The History of the Caliph Vathek, by William Beckford
Beckford wrote Vathek in French in 1782, at a time when there were two fashionable crazes: the Gothic and the Oriental. Beckford married the two genres in a tale of an Arabian king gone wrong. His story was published in English under the claim that it was a story directly from the Arabic. The name Vathek sounds kind of German to me, but the name and the story are very very loosely based on a real person, the Abbasid caliph Al-Wathiq ibn Mutasim, who ruled in the 9th century.
Vathek is about 150 pages long, and has no chapters; it just goes from episode to episode without a break. (Much, I suppose, as Beckford wrote it--he claimed it only took him a few days and nights.) There isn't much in the way of character development.
The story is that Vathek is a powerful caliph with a bad temper (his angry glance can kill people!) and a large thirst for knowledge. A demon, Giaour, shows up and offers him knowledge and power if he will renounce Islam and worship him instead. Vathek happily does this; he commits blasphemy, sacrifices children to Giaour, and generally makes everyone miserable. His mother is expert in black magic and helps him out.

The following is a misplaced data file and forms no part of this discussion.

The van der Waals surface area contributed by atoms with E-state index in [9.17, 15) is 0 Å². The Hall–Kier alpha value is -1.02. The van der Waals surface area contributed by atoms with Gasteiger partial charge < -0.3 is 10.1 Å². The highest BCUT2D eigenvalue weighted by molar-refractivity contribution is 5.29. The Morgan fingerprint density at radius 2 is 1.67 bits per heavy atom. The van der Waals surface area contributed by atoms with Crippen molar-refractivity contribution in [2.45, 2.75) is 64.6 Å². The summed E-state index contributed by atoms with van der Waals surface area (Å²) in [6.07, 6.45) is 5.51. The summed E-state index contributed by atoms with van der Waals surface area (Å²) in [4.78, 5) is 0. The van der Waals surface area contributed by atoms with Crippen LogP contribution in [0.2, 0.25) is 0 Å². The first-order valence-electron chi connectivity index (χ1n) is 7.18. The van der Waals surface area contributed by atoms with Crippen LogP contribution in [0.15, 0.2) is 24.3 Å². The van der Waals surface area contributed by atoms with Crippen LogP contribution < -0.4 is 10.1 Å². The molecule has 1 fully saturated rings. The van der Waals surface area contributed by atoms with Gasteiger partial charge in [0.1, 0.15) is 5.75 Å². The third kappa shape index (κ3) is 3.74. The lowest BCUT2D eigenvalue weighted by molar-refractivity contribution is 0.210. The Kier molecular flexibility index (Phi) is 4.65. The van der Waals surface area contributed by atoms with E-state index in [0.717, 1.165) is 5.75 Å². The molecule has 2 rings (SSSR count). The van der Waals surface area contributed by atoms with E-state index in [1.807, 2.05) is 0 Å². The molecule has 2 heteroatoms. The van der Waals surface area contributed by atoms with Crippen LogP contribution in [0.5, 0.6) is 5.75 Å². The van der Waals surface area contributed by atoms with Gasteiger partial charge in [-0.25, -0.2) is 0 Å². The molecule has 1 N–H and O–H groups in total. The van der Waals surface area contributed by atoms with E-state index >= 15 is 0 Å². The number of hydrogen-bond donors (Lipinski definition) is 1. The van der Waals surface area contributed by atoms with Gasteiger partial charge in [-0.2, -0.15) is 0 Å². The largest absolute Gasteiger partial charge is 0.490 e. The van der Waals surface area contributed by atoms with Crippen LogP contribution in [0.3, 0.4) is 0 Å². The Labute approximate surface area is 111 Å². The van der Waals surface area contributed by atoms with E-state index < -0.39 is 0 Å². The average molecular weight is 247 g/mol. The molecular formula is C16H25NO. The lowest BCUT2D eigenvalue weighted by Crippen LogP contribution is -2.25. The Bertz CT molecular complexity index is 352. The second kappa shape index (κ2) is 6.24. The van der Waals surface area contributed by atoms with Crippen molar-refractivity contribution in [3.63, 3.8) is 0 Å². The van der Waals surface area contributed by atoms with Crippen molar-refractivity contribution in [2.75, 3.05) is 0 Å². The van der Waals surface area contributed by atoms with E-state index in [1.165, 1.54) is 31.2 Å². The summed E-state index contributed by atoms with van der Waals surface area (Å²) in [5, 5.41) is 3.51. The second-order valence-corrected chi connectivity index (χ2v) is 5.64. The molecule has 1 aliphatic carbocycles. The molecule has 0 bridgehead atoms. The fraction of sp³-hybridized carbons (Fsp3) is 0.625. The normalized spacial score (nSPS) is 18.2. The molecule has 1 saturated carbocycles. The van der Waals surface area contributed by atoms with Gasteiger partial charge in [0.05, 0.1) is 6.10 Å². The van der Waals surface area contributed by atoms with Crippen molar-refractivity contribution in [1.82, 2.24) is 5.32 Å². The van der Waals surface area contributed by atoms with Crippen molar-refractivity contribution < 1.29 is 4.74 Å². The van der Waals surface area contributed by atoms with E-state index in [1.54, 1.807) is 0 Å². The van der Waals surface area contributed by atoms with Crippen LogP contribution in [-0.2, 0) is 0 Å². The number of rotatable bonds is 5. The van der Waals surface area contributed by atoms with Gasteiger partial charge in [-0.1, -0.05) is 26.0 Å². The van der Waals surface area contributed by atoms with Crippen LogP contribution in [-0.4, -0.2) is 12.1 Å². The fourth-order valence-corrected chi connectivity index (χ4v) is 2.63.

Vathek however has a very short attention span and keeps breaking his demonic contract, especially when he meets a girl. They recommit to Giaour together and travel to Hell to meet Eblis (another name for the devil, I think). For a short time they enjoy luxury and unlimited power, but within a few days it's all over and they fall into eternal torment.
I will admit to sort of skimming this story, which isn't all that great. You needn't bother unless you're really into the genre. A funny thing about my ebook copy--it's a direct scan of the original book, and for some reason the Vathek story is bundled with Johnson's Rasselas. Why? I do not know.